Other exponents of the non-fiction novel such as Norman Mailer and Gordon Burn would surely have put all this in, yet Hankinson chooses not to cover any of the peripheral subplots, instead using a second-person narrative to burrow deep into Moat’s paranoia, sourcing all his text from real material. This narrative sacrifice in favour of a singular voice gives the book thrust and authenticity of voice, and manages to show the nuances of a man who was articulate and often capable, and had reached out to social services on many occasions for help. None of which excuses Moat’s action – but it does explain his choices. Where the tabloids favoured the simplicity of the textbook “cold-blooded killer”, Hankinson’s portrait lets the reader make his or her own judgement. Clearly Moat was a bully, and yet he was not born that way. Few are. “There’ll be books written about all this, and you’ll be made out to be some crazed fucking maniac,” he says to himself, with both foresight and grim resignation.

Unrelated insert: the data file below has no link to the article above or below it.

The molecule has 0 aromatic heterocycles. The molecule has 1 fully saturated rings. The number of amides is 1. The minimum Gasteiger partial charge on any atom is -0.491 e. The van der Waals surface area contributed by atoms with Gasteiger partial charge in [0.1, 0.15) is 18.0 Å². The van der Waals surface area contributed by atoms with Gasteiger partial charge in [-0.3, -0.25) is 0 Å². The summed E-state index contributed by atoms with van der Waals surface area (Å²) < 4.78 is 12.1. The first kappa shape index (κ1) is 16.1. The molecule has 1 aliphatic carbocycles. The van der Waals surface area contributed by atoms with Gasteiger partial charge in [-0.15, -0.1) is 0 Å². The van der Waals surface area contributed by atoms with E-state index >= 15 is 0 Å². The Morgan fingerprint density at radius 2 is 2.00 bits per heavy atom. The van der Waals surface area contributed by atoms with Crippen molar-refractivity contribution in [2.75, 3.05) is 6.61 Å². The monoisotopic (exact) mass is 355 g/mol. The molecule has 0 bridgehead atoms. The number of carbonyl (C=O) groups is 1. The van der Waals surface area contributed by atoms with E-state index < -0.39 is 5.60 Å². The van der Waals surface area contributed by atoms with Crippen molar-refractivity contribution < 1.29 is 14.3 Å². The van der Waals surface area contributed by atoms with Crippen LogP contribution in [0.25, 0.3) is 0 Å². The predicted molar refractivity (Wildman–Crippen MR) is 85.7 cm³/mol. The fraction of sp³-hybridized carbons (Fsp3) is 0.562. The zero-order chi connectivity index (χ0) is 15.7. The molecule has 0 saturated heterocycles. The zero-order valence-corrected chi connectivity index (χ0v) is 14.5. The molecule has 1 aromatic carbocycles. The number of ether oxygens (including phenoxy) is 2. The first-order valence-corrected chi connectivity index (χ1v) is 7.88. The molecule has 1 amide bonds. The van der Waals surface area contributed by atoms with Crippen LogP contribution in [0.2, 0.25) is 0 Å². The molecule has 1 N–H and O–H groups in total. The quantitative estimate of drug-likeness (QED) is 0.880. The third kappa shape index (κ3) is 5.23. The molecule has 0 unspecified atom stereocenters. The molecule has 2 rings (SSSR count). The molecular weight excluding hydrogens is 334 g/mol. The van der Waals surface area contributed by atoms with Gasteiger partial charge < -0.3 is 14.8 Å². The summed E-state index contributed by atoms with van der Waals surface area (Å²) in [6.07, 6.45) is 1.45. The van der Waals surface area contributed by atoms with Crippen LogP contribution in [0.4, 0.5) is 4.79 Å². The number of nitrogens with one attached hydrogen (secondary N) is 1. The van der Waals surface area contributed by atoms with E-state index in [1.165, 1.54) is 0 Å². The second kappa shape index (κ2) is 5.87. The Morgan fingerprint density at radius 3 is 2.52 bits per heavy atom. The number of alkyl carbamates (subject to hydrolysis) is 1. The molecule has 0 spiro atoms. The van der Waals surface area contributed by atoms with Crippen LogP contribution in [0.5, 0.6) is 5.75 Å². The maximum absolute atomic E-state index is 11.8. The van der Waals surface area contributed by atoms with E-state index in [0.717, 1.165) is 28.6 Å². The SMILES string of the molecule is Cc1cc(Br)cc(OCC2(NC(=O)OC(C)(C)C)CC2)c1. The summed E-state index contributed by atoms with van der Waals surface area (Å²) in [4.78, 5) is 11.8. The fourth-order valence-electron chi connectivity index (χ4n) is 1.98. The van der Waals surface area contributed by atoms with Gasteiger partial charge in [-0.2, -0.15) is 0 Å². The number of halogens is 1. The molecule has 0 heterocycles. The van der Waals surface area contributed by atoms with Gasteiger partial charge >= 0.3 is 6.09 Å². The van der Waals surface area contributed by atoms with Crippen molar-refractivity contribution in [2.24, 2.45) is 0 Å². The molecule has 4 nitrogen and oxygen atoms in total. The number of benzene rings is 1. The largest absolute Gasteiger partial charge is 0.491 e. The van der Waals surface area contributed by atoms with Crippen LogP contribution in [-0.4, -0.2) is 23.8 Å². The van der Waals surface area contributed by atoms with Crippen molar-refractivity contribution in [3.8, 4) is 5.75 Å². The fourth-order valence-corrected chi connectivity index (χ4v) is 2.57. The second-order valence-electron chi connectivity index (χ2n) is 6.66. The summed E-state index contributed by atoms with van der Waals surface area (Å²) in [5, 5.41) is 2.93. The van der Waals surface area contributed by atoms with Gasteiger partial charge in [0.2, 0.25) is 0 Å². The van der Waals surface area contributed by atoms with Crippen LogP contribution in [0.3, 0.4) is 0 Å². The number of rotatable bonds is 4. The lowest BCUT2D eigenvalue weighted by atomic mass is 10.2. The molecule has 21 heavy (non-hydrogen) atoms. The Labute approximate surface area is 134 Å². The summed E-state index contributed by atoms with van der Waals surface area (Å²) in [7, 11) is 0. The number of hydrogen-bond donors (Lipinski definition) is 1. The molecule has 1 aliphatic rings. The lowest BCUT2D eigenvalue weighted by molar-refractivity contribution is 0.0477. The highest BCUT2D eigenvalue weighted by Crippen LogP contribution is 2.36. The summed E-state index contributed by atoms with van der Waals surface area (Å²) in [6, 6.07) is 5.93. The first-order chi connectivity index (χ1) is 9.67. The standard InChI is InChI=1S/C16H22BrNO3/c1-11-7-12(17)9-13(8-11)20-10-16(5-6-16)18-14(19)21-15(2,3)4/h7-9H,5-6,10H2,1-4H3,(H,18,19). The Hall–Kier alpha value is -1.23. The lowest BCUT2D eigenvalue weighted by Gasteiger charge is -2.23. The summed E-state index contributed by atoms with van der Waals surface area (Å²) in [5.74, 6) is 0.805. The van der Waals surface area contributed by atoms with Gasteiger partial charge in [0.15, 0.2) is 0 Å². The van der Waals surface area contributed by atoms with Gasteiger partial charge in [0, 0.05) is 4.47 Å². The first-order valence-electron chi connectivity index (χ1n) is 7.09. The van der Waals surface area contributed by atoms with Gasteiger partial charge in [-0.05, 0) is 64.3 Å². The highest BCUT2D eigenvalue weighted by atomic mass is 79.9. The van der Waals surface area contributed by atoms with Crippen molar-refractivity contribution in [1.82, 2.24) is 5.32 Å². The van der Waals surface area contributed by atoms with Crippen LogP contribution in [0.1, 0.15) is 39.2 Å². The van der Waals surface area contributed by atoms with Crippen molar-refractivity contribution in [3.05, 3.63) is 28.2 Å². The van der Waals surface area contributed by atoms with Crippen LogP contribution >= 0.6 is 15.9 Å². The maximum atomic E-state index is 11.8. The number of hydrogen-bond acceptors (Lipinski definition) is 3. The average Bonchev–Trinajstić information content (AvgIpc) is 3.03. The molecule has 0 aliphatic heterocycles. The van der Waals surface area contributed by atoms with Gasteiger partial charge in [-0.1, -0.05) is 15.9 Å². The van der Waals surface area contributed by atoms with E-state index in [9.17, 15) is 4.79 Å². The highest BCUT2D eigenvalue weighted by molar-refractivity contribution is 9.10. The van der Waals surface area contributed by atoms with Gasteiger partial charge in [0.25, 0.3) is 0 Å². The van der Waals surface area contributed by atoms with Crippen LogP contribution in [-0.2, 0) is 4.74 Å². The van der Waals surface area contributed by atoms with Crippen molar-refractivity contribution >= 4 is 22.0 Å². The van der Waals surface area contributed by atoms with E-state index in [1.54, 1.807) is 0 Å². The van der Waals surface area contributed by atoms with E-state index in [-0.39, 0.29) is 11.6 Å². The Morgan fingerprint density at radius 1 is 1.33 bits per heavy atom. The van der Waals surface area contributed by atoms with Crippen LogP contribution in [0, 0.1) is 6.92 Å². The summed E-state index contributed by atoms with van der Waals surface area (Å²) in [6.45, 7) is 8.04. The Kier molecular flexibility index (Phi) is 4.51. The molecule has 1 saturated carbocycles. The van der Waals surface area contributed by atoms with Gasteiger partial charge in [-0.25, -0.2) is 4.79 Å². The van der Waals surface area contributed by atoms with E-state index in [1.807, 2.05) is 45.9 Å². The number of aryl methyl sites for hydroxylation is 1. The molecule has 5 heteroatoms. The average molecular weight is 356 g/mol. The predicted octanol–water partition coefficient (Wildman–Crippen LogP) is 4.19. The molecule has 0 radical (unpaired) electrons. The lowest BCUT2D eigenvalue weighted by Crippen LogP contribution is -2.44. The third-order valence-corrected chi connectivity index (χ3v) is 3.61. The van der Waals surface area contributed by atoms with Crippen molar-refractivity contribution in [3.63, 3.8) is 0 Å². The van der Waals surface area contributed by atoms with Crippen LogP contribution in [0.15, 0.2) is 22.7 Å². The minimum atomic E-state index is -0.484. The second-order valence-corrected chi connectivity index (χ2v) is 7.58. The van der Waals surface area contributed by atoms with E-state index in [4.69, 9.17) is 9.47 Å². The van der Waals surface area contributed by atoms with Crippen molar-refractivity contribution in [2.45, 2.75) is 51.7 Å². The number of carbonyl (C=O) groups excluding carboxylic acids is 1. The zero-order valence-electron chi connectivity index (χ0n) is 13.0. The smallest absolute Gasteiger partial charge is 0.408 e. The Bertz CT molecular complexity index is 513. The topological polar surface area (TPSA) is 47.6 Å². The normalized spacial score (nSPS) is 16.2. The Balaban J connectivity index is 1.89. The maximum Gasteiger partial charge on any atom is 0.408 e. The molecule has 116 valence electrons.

Elsewhere the semi-fictional Moat brushes over past transgressions and labours over the tiniest slights in such repetitive, droning detail that the reader’s sympathy soon wanes. The book’s strength lies in the real-life Moat’s keenness to confess – to be heard, finally, beyond death – through these nocturnal monologues, recorded in his tent after yet another meal of charred burgers. From these remnants, Hankinson deftly assembles the man’s inner workings, lending credibility to his portrait while, beyond the myopic commentary, we know, although we don’t see it, that the outside world is closing in. Critics might ask: why give voice to a loser? Perhaps because in the right hands any real-life story is worth telling, and history should never just record the heroes and victors. The losers play their part, too.

Ben Myers’s novel “Beastings” recently won the Portico Prize for Literature

You Could Do Something Amazing With Your Life [You Are Raoul Moat] by Andrew Hankinson is published by Scribe (211pp, £12.99)

Ben Myers’ novels include Pig Iron and Richard, a Sunday Times book of the year. His writing has appeared in The Guardian, NME, Mojo, Time Out, 3:AM Magazine, Caught By The River and many others. www.benmyersmanofletters.blogspot.com

This article first appeared in the 05 February 2015 issue of the New Statesman, Putin's war